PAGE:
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Ontario Bike Summit 2012 – #OBS2012

 

Last week I had the opportunity to attend the second day of the Ontario Bike Summit (#OBS2012) in downtown Toronto. I went as part of the Morning Glory Cycling Club’s Advocacy Committee, but I was thinking as a cycling commuter, recreational cyclist, driver, engineer and planner. It was a great event to promote cycling in Ontario. #OBS2012 is the brain child of Share the Road [www.sharetheroad.ca]. This year Share the Road set the following mandate for the conference (partial):

  • To share information on how to develop a “Share the Road’ campaign in partnership with local law enforcement, media and other community partners
  • To demonstrate innovative methods for mobilizing community resources, creating momentum and achieving success
  • To share research and information on the connection between public health and the built environment
  • To share tips and ideas on how to work more effectively with local governments to advance cycling – including strategies for securing more support from the province
  • To share data and research that you will help you “make the case” for enhanced cycling
  • To Inspire bicycle friendly cities on the 5 “Es” of a Bicycle Friendly Community: Environment, Encouragement, Environment, Education and Evaluation and Planning

Here are some of the great things I learned at the Conference:

  1.  CAA Bike Assist Program: Have a CAA membership? Good news, it covers you on your bike! “If you run into a problem that cannot be fixed on the spot, CAA will transport you and your bicycle to wherever.” More on the CA Bike Assist program can be found here
  2. More people would ride more if cycling was Safer and there was more cycling Infrastructure (i.e bike lanes, shared lanes, etc). Some numbers from CAA: 60% of members and non-members from CAA want to see more cycling infrastructure in cities, 70% of Ontario’s population thinks more needs to be done for cycling (i.e. Share the road campaigns, safety, awareness, etc). Share the Road is asking the Ministry of Transportation (MTO) to dedicate $25M (1/8th of 1% of MTO’s budget) of their budget to cycling infrastructure.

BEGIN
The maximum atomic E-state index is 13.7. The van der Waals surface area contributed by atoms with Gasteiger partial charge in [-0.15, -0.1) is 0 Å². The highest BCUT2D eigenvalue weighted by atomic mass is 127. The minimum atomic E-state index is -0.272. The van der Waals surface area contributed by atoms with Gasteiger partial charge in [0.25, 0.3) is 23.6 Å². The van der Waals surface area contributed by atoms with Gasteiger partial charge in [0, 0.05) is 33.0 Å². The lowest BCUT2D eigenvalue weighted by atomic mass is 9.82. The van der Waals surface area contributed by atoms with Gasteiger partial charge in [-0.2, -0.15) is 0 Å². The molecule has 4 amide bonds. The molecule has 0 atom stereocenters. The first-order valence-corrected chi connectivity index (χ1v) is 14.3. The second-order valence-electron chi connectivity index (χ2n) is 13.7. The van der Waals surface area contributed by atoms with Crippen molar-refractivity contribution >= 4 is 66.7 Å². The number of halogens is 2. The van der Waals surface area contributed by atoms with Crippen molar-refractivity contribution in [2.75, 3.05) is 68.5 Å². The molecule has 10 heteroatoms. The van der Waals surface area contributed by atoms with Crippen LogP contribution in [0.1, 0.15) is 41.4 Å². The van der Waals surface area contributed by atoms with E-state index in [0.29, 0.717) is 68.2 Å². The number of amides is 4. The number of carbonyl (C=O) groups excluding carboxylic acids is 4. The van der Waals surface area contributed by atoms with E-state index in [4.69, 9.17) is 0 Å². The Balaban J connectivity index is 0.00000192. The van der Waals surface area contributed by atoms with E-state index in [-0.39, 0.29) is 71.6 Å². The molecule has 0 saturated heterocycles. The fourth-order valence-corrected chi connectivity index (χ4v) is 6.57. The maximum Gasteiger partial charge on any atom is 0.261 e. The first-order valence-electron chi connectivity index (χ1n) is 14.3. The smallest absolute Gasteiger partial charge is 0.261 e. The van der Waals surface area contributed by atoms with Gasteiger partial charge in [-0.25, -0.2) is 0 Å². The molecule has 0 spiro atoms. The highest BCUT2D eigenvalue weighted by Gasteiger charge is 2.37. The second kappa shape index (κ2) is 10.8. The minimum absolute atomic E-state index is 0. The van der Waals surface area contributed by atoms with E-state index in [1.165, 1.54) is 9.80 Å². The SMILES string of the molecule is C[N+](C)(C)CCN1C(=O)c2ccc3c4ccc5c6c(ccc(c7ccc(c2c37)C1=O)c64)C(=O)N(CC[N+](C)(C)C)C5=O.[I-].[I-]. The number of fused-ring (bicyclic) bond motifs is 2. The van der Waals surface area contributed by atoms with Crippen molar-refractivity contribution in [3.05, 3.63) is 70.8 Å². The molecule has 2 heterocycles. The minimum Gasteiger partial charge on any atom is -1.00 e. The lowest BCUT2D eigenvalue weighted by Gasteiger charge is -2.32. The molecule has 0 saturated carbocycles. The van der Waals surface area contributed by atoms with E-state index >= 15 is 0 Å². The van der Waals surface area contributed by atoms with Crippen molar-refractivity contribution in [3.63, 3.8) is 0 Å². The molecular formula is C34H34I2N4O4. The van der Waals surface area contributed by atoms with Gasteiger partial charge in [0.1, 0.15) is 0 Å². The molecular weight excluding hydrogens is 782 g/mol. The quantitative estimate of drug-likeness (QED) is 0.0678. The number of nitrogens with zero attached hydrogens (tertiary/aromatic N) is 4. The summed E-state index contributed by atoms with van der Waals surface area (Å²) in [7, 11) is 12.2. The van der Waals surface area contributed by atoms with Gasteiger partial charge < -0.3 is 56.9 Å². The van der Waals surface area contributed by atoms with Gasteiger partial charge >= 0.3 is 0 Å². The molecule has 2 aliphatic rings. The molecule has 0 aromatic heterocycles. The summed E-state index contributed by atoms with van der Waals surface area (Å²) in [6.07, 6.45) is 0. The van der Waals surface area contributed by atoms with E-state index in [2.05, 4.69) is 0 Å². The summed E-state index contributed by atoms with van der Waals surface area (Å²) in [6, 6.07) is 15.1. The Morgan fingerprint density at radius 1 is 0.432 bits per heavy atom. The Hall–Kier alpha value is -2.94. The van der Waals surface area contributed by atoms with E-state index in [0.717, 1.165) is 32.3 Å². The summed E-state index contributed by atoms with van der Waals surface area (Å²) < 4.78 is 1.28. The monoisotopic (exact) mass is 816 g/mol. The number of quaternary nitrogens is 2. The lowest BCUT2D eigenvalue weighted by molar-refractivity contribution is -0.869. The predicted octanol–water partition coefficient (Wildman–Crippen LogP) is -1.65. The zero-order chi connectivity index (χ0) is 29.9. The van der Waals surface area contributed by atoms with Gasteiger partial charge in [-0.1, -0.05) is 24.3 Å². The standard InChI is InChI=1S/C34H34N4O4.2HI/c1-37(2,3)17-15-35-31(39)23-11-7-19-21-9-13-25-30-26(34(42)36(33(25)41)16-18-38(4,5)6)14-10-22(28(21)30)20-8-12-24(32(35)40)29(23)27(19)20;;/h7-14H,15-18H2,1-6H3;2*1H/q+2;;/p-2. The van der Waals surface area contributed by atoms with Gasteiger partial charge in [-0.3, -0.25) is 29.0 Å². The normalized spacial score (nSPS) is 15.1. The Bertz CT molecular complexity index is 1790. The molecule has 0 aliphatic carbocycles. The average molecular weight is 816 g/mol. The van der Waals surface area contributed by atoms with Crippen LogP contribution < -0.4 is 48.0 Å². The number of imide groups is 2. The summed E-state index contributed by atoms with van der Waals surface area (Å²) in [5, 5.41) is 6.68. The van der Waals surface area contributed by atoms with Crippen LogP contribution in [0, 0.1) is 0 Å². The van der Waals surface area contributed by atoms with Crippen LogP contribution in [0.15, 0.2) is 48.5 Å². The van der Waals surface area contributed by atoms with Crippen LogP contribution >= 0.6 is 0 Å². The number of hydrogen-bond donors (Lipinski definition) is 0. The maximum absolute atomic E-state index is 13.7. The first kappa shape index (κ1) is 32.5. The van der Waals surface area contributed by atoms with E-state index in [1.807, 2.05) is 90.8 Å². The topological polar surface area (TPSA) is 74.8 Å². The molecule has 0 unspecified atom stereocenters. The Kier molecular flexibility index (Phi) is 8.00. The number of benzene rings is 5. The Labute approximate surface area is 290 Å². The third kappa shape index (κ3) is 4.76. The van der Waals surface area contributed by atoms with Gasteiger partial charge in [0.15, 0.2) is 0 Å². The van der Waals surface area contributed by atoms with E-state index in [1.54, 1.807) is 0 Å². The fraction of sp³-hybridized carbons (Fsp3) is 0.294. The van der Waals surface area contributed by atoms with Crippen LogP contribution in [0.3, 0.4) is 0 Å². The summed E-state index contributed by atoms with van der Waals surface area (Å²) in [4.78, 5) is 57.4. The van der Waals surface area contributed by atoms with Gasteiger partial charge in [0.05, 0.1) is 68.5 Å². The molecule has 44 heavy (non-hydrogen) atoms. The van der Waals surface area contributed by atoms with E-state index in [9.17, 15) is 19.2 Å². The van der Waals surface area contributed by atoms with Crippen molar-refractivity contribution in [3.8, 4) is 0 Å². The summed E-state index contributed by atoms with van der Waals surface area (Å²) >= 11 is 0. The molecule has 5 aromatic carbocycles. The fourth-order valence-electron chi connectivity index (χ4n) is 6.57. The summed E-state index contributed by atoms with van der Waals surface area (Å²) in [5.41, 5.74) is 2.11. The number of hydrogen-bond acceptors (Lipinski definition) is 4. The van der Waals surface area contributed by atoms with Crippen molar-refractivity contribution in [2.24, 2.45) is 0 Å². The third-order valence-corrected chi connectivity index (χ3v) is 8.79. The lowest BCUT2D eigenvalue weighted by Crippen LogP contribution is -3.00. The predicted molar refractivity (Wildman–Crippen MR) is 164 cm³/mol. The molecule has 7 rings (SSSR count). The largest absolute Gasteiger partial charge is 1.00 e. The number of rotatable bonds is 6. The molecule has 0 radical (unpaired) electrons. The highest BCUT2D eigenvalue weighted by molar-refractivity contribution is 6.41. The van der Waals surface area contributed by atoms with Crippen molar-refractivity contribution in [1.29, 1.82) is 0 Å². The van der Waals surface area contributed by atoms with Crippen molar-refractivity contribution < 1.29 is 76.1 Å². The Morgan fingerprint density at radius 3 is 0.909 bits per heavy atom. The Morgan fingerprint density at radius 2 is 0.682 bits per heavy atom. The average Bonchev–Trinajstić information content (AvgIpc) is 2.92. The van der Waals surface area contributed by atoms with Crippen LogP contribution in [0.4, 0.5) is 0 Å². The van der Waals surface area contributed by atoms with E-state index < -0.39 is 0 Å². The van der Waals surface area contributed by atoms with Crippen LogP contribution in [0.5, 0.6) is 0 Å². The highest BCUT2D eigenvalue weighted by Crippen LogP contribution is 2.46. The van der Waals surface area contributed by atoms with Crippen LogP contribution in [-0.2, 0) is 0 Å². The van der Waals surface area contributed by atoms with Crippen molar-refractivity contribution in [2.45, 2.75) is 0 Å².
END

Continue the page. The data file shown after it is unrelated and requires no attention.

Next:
3. Cycling safety and an increase in infrastructure will only be improved through collaboration. Partnerships must be formed with municipal, provincial and federal governments. Governments must work together and not in silos; health care, transportation, planning, municipal housing and affairs, culture, tourism, etc. Partnerships must be made with the public and private sectors.

Ask The Tough Questions:

I challenged the members of parliament on their current cycling strategy. A lot of the discussion on Wednesday circled around the ‘war on cars’. I know that it has been at the forefront of discussion in Toronto because of Mayor Ford. I challenged the MPPs to move away from the polarized discussion of cycling commuters and cars. I asked why cycling as a recreation was not a part of their discussion. I tabled my question stating that I was an engineer, an environmental planner, occasionally a cycling commuter but I was asking the question as a recreational cyclist.

What I heard back. Recreational cycling used to be a part of the discussion, but cycling was not a popular sport at the time. The shift was then to commuters since they were the most visible. But no MPP answered the question! Share the Road Board Members and a few other key speakers really appreciated the question. The idea of bringing recreational cycling back into the conversation is on the horizon. Let’s see what happens next.

Share the Road:

Learn more about Share the Road and sign up for their newsletter here. Share the Road’s goal is to make Ontario more bicycle friendly for everyone by: Enhancing access for bicyclists on roads and trails, Improving safety for all bicyclists, and Educating citizens on the value and importance of safe bicycling for healthy lifestyles and communities. Share the Road represents all cyclists – children, tourists, commuters, recreational riders, mountain bikers and racers.

I had a great time at #OBS2012 and look forward to attending again next year. If you have any other questions about the conference send me an email and I’d be happy to try and answer your question.

Happy Cycling.

(A slightly different version of this blog post can be found on the Morning Glory Blog Site)

Comments

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Time May 1, 2012 at 6:58 pm

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Comment from Patrick Connor, CAE
Time May 2, 2012 at 9:34 am

Cycling has always been popular. Building safe infrastructure has not. We do not have a US DOT situational management or context design strategy in place. We recommend – Off road trails for on-road type cycling as the safer, wiser infrastructure that is needed. Within cars and on roads is unsafe and the Share the Road philosophy confirms this. What the Bike Summit failed to do is support trails, the OTC and our capacity building to ensure folks can get to where they want to go through alternative cycling networks. Metrolinks contained no appendix even showing the trail inventory. The day after the summit 77km of Toronto TRAIL development was claimed as a victory in the National Post, of the summit. Really, I don’t recall OTC even being involved in the discussion with the summit or its organizers. Nonetheless, we are, and remain, supportive of Dan Egan and his department. Best regards,

Comment from Sasha
Time May 2, 2012 at 1:04 pm

Just checked out the OTC website. Amazing work. I agree that it is best to get commuting cyclists off the main roads and on to trails. Plus trail riding is waaaay nicer than riding in traffic. I’m sorry your group was not involved in the #OBS2012 discussions; you and your team would have brought great, insightful information to the table.